This image received from Britain's Foreign and Commonwealth Office on September 15, 2014 shows British aid worker Alan Henning holding a child in a refugee camp on the Turkish-Syrian border
This image received from Britain's Foreign and Commonwealth Office on September 15, 2014 shows British aid worker Alan Henning holding a child in a refugee camp on the Turkish-Syrian border © - Foreign and Commonwealth Office/AFP/File
This image received from Britain's Foreign and Commonwealth Office on September 15, 2014 shows British aid worker Alan Henning holding a child in a refugee camp on the Turkish-Syrian border
AFP
Last updated: October 3, 2014

IS claims murder of British hostage in latest video

The Islamic State jihadist group on Friday claimed responsibility for the murder of British aid worker Alan Henning in a video showing his apparent execution.

In the video, almost identical to those released after three previous murders, a masked IS militant also threatens a hostage he identifies as an American, Peter Kassig.

Both men were volunteers working to bring aid to civilian populations in Syria when they were captured. Henning, 47, was a driver in a humanitarian convoy organized by an Islamic charity.

Kassig, who is still alive at the end of the one-minute 11-second video, is a former US Army soldier who served in Iraq then returned to the Middle East to found a relief organization.

Britain's Prime Minister David Cameron confirmed that the video appeared to be genuine and condemned the murder, saying it "shows just how barbaric and repulsive these terrorists are."

"We will do all we can to hunt down these murderers and bring them to justice."

The video, found online by the SITE private terrorism monitor, opens with a news report about the British parliament's vote last week to authorize air strikes against jihadist targets in Iraq.

Then it cuts to Henning, on his knees against a desert backdrop and wearing an orange prison-style outfit, with a masked militant standing over him wielding a combat knife.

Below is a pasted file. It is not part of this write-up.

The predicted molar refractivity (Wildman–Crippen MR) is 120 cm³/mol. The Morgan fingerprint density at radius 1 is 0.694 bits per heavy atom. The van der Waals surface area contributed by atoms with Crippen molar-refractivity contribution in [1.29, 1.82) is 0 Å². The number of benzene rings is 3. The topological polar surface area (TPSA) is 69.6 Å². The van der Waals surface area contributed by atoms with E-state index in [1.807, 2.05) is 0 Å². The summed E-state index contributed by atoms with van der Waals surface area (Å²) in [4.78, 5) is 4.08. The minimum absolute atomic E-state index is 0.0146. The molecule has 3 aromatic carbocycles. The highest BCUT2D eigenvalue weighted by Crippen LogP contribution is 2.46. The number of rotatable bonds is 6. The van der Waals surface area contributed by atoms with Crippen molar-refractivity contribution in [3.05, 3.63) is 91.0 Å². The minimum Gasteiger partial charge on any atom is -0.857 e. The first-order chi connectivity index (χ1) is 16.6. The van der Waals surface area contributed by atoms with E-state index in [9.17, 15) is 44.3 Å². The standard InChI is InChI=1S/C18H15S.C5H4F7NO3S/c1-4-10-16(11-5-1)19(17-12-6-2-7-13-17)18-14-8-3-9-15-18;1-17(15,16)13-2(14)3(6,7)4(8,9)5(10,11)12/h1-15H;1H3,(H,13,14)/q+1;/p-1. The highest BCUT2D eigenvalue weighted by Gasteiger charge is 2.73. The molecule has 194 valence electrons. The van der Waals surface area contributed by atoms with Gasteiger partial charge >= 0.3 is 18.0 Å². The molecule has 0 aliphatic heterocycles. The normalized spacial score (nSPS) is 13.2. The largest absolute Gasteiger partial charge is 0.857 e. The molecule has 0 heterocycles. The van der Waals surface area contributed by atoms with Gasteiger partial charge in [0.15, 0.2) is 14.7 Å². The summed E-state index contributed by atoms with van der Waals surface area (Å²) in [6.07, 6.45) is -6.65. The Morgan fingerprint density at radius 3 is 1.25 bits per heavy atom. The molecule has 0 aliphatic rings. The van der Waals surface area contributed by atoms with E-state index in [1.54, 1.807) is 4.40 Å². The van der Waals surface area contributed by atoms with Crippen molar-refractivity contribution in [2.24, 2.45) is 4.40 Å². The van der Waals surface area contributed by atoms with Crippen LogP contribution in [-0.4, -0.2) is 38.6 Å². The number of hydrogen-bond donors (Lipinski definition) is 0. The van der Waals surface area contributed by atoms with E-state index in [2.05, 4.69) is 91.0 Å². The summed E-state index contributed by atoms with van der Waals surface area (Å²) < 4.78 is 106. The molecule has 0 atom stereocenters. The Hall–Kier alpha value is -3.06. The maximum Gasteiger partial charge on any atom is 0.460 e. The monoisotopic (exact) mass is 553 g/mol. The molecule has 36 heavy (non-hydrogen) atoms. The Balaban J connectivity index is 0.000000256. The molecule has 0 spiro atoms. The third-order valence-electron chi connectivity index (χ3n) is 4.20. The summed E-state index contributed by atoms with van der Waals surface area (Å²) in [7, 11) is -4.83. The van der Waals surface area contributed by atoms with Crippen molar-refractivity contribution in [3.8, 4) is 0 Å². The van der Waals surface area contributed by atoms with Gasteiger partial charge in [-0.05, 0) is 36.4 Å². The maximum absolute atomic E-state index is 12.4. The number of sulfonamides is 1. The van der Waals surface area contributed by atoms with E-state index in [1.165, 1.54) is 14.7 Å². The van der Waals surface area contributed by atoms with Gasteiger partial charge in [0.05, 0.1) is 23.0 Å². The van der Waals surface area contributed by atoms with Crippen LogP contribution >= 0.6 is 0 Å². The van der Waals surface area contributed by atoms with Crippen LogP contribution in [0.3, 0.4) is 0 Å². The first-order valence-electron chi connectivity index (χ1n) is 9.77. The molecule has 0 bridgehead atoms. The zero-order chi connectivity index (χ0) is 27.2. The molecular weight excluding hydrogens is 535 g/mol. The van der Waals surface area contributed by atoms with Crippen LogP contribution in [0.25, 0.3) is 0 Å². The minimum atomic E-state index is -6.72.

Henning explains to camera that, as a member of the British public, he is being made to pay the price for the parliamentary vote.

Then the jihadist, who has the same British accent as the killer in a previous IS video of the death of British hostage David Haines, directly addresses Cameron.

"The blood of David Haines was on your hands, Cameron. Alan Henning will also be slaughtered, but his blood is on the hands of the British parliament," he declares, then cuts the hostage's throat.

After the beheading the video cuts to a similar scene in which the killer introduces a man as Kassig, an aid worker in his twenties who had gone missing after heading to the region.

"Obama, you have started your aerial bombardment in Sham, which keeps on striking our people," the militant says, using the Arabic term for Syria and the Levant.

"So it is only right that we continue to strike the necks of your people."

The video ends with the second hostage apparently unharmed. Previous IS victims have been threatened in this way before appearing around two weeks later in videos of their murders.

- 'Brutality' -

Kassig was interviewed by Western media in 2012 before his disappearance and said that having left the army he felt compelled to return to the Middle East and find ways to help the war injured.

The IS group, a jihadist army recruited from former Al-Qaeda rebels in Iraq, extremist foreign fighters and radical Syrian anti-government rebels, has seized a large tract of territory in Iraq and Syria.

The jihadists have previously released videos also showing the murders of American journalists James Foley and Steven Sotloff.

In Washington, President Barack Obama's top counter-terrorism advisor Lisa Monaco said US officials were trying to confirm the video's authenticity.

"If it in fact proves to be authentic, it is yet another demonstration of the brutality of ISIL and our hearts go out to the British aid worker who we believe is in that video," she said.

The United States and a coalition of Western and Arab allies, now including Britain, are waging an aerial campaign to strike IS targets in Iraq and Syria, hoping to reverse the group's lightning advance.

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